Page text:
Harish (17:36): They can work with CrawlQ, but someone who is a domain expert in that area is needed to validate those inputs and also to validate the market feedback. Once you have that function sorted out, right then rest is very automated because you can hire as many as virtual assistant. They don’t need to think about again and again, who is their neat micro niche or ideal persona. Everything is set to preset as a, as, as research. So you can create multiple preset or research. You can clone them, you can AB test them. You can apply different marketing angles to the different stages of the customer journey. So I, I think it’ll be great cost reduction because they can consolidate this research function into one person, and then they can scale the process of content creation by hiring virtual assistant, which need not to reinvent the wheel, but they just follow the, the, the research that is already there. And there is an internal AI within crawl queue, which take care of your research and the content creation. So there’s a linking pain, I call it Athena. So every time you can train Athena is almost like your virtual AI assistant, which makes sure that all the research that is done by Athena herself based on your initial input are also connected to the output. And she’s writing intelligently on all the information that is there and validated by your team.
Scott (19:03): So is there some metrics and dashboard that your customers receive that they’re able to review and maybe provide human input in terms of the waiting of the importance of the data that’s coming back in?
Harish (19:22): Sure. So right now we, we are still developing other metrics, but mm-hmm, <affirmative> the most important KPI right now is every content that you produce from crawl queue, you get in a score, how much it is semantically related and co with your initial audience research. And there are some parameters, of course you can play around, but the, the, the better the score, I mean, if score is a hundred percent, then you are almost repeating your research in your content, right? And the score is zero. That means your content doesn’t make sense with your with your initial research, but the content is good enough. Let’s say 75. And about then I call it. You are getting just from your Fred I, well, Fred, your audience is a thousand audience. So, Fred, Fred is a person who is, who has peers. He wants results. He has desires. And if your score is more than 75, then you are going to get definite definite just from, from your Fred, this how we play around with single metric right now. And that’s my goal, also not to create multiple metric and confuse user, but play around with one single metric and if necessary, try to create additional signals, which form the computation or explanation of this single metric. So I still want to drive a single metric in terms of ensuring that what you create as an output is very consistent and streamlined with your audience persona.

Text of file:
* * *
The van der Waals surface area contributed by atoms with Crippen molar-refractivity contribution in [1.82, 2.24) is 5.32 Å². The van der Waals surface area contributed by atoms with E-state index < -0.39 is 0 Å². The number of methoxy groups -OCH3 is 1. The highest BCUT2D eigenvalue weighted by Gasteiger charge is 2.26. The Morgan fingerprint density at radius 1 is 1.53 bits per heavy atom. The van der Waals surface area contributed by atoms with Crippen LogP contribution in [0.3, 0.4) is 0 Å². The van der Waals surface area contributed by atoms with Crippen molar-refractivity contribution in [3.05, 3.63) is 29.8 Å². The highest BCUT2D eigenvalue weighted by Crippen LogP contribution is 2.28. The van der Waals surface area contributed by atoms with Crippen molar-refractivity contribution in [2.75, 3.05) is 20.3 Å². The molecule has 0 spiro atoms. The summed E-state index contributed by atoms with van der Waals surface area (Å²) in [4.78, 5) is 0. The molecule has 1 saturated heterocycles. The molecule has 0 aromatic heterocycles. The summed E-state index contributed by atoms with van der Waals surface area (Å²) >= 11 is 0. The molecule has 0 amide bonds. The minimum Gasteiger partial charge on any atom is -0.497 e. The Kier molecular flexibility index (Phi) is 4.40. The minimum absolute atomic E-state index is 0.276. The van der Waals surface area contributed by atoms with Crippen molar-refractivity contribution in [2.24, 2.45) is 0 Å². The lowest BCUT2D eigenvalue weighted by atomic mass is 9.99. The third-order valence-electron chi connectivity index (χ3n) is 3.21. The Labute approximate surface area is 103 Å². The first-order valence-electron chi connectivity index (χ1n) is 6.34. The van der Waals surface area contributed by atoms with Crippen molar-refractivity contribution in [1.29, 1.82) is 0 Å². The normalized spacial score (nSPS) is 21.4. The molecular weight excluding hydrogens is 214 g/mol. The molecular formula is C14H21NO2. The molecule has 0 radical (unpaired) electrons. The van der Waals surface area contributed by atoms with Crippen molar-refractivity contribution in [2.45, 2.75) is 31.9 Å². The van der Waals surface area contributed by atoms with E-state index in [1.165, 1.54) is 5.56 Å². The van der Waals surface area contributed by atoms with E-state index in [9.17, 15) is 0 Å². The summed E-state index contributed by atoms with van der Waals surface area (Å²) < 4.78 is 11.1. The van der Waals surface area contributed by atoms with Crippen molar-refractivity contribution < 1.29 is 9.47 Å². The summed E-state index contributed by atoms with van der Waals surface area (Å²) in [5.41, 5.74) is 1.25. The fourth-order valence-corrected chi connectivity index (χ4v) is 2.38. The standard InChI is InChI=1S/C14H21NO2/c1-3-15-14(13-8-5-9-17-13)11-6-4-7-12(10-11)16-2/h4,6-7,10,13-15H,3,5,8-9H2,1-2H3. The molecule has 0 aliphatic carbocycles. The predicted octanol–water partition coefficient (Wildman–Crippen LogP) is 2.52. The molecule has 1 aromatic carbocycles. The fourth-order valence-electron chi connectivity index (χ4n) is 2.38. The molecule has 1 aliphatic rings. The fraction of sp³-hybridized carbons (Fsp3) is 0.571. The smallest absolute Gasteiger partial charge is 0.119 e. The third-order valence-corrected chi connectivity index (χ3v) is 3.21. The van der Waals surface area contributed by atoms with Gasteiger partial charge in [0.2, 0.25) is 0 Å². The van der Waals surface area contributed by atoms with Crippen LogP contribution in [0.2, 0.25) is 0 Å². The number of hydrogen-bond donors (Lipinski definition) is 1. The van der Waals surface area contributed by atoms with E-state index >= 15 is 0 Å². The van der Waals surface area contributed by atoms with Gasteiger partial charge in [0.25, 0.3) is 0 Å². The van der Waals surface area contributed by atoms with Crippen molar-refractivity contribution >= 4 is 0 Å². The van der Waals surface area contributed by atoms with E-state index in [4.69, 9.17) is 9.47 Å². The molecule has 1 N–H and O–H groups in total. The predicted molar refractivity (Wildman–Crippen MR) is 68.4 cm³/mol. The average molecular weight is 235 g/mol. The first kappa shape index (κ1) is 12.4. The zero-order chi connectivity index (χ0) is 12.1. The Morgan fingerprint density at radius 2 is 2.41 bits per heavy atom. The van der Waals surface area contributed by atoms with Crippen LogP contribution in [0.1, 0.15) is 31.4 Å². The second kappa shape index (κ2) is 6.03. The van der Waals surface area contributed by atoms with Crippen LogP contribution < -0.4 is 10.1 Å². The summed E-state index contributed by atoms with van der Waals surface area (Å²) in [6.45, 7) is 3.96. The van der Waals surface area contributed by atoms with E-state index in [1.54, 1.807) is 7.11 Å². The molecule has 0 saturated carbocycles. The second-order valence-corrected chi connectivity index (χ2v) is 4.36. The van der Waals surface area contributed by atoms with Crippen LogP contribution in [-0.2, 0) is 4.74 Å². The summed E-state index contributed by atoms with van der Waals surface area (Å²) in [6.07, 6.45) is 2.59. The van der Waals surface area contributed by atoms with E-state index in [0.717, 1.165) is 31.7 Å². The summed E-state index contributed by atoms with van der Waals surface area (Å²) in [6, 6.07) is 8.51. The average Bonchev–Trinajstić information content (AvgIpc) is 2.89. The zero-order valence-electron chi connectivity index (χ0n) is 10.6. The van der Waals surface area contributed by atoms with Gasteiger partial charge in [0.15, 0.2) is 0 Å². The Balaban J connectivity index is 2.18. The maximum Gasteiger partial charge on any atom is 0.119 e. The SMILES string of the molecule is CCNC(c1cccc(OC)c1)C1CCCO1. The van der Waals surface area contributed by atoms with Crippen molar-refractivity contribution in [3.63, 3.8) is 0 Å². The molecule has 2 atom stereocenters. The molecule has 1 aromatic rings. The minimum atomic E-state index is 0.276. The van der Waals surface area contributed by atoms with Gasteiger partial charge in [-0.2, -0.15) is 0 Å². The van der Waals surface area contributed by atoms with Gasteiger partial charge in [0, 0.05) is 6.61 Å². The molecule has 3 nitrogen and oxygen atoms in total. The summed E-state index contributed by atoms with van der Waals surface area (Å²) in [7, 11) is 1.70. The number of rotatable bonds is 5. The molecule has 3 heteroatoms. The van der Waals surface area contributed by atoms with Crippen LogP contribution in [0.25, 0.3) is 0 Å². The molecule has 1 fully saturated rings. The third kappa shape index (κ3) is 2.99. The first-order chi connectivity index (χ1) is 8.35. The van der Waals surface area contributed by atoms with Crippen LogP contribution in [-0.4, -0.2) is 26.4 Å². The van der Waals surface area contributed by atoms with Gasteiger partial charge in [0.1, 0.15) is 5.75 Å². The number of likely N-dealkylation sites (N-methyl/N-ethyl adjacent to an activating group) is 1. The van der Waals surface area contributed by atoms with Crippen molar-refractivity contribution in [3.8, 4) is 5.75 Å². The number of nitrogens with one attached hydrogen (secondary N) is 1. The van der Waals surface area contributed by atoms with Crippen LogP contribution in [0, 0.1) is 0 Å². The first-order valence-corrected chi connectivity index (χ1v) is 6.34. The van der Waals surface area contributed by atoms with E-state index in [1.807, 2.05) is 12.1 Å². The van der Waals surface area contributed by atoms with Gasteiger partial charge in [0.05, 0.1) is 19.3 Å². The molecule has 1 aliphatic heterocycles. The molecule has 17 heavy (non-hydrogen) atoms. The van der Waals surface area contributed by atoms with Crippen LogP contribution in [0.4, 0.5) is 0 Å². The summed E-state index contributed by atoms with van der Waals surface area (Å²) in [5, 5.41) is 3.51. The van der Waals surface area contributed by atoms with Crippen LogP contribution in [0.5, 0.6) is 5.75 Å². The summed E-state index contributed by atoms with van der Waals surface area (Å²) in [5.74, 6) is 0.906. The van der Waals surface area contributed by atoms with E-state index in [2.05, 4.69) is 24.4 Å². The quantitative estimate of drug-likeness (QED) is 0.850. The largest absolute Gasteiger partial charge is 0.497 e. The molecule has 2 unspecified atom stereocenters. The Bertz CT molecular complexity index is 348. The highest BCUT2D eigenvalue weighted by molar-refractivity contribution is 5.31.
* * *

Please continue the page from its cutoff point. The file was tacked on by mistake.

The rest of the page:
Scott (21:02): Excellent. Good. Thank you for that explanation. It’s very unique and I think it has a lot of value for the target audiences that you’re talking about. I have one question that I like to ask because it usually spurs some really great thought and ideas. And it’s this, what’s one thing that most PE people believe is true about AI content generation, which you don’t agree with whatsoever. You think it’s false,
Harish (21:37): Right? Right. most people who use AI, content writers, believe that AI can write unique content or create unique information, which I don’t think is true because all AI models are trained on an existing set of information. So unless you heavily I intervene with this process or humanize your input. You cannot create unique content because if you start with one topic, whatever you feed into it, it cannot generate unique content because it is already trained on a vast amount of internet data. So regardless of this perception, people are happy what content they get, but they are just diluting the value on the internet because there’s already such a content existing there. And that’s where this neural network has learned this. So my approach to this is to really break at every point of entry your data into this neural network, where you’re calling this machine big machine to inject your interventions, and more, you do more possible that you get an outcome, which is unique.
Scott (22:56): That makes absolute sense. You, you’re still including the, the human in that element. So, well, thank you. Thank you so much for joining us, Harry. You know, we really appreciate you joining us on the AI marketing CEO chats podcast today.
Harish (23:15): It’s my pleasure to talk to you, both of you
Scott (23:19): And thank you to the audience for supporting us, and we’ll see you the next time.
Scott (23:24): Take care,